Figure 7. Predicted impact of public four-year institutions on number of community colleges


Note. Black lines indicate lower value of non-White young population, gray lines indicate upper. 50th and 75th percentile are represented by dotted lines, medians by solid lines.


This article has attempted to model in a comprehensive fashion the development of community colleges in the American states. We approach this conclusion by noting at the outset that the enormous complexity of such a phenomenon cannot be entirely modeled through the use of only a handful of variables. Yet we also find that using a relatively parsimonious but flexible model, we can accurately predict the range of community colleges most likely to be found within states.

We find, first of all, that community colleges did indeed appear to grow as a direct result of the rapidly increasing proportion of young people in states that occurred, particularly during the early part of the years in our study. This provides support for the economic perspective examined in the literature review, which suggested that these institutions grew in response to increased demand for their services. Second, we find some evidence that the proportion of the population that is non-White is also associated with the growth of these institutions, but we cannot accurately estimate the substantive importance of this effect. We find a statistically significant and negative, but substantively small, relationship between the level of state liberalism and growth in community colleges. Last, we also find evidence that states with more four-year colleges may have seen slower growth in their community college systems.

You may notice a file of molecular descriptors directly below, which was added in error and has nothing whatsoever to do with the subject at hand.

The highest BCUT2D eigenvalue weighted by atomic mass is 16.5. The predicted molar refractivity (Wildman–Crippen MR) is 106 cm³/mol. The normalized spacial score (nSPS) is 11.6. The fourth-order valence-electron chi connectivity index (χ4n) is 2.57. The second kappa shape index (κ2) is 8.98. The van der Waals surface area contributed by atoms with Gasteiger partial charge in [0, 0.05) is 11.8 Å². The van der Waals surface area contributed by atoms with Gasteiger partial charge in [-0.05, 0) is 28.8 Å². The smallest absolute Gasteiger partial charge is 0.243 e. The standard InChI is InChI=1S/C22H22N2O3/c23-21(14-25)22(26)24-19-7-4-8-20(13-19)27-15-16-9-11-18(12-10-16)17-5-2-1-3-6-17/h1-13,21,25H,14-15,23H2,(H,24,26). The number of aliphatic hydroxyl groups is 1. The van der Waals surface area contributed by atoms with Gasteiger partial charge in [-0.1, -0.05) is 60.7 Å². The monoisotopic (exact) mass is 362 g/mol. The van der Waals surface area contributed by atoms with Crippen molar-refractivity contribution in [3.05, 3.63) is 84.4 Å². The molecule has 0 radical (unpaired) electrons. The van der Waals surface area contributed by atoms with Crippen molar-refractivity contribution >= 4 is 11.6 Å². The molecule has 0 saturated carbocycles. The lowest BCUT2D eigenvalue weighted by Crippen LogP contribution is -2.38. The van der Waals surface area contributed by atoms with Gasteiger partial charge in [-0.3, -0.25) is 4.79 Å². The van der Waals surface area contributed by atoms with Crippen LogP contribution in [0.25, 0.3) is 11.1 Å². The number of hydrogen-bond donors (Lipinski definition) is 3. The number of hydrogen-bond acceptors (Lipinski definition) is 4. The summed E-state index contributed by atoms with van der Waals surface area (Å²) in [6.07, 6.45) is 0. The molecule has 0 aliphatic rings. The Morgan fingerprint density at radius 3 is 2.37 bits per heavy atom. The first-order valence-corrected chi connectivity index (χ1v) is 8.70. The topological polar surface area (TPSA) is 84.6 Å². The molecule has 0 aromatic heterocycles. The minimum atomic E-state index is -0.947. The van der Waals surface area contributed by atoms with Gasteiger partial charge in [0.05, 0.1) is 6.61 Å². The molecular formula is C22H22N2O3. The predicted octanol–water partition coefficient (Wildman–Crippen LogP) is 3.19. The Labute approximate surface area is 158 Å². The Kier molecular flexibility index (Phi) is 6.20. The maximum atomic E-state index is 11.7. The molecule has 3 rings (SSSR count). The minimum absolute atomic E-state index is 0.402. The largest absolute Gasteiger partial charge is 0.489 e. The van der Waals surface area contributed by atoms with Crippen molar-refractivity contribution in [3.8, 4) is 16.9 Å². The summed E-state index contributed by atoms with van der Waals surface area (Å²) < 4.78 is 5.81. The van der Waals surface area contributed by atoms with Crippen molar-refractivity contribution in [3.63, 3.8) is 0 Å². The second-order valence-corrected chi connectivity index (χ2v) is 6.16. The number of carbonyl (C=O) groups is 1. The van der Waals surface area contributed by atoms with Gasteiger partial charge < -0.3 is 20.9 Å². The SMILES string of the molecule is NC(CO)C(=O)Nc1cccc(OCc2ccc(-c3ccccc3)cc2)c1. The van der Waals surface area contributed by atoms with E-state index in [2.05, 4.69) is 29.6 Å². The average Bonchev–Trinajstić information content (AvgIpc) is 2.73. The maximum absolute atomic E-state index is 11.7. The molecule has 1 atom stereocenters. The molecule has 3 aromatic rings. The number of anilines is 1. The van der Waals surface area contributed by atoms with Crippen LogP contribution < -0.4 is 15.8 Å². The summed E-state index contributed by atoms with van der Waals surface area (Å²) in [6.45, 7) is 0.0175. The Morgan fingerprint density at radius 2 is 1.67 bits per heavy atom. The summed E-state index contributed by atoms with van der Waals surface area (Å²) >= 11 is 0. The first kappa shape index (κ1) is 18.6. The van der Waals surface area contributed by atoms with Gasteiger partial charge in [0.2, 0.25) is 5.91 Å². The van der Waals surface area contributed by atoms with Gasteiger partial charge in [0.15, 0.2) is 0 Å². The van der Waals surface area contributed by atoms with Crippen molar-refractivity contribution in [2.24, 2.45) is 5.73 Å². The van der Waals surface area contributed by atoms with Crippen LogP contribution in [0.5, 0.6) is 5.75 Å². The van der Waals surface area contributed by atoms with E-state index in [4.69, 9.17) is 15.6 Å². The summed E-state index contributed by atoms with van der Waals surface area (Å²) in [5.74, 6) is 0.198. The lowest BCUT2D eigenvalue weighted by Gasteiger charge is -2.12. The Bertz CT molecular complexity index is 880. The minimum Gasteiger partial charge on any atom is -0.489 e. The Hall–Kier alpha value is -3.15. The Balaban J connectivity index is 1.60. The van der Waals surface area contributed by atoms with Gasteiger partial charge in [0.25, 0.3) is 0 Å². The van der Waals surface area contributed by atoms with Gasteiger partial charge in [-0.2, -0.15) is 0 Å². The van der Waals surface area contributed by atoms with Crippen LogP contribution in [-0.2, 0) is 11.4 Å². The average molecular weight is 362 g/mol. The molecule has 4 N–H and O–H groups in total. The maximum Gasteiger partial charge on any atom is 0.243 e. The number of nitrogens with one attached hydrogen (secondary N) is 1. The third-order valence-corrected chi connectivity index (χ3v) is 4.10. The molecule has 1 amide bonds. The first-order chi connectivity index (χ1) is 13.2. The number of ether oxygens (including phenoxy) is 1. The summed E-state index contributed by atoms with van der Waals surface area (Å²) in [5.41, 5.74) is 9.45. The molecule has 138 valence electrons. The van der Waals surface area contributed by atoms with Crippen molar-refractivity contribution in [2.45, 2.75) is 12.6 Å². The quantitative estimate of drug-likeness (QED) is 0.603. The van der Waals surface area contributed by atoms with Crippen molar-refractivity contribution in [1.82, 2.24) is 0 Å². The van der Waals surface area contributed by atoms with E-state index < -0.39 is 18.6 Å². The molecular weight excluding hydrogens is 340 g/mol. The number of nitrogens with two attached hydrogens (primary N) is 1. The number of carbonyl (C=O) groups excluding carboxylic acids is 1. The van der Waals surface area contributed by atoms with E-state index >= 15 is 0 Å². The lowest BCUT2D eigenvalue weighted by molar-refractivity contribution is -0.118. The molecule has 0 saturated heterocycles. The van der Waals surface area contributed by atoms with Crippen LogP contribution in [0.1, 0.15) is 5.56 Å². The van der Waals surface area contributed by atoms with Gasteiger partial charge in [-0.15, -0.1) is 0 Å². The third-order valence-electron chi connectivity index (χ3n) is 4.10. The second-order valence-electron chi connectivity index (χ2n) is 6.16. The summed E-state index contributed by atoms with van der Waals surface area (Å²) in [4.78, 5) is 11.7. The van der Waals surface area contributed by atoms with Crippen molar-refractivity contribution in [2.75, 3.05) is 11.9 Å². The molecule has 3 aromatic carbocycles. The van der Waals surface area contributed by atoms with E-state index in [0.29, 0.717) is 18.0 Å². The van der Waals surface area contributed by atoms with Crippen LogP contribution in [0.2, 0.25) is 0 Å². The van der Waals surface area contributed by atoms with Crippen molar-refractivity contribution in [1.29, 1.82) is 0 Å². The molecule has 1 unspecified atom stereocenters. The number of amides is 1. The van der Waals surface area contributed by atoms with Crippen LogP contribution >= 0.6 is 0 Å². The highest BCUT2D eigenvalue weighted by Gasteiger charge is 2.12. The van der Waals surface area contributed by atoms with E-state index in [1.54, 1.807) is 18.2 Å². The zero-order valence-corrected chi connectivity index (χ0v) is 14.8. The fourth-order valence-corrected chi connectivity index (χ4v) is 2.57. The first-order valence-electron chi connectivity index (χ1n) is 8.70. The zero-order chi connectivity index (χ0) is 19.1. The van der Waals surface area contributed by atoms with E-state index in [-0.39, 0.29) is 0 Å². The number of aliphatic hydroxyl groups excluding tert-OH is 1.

We derive several implications for the community college literature. First, there is evidence that states were being directly responsive to their own needs, and less evidence that factors like income inequality or political factors such as ideology impacted the expansion of these institutions. However, politics surely could be at work in the lobbying efforts of public four-year colleges. Much of the qualitative literature points to resistance from these institutions in many states to the formation of community colleges (Dougherty, 1988b). The result of this could have been the slower growth of community colleges in states where four-year institutions predominated, as observed in the results.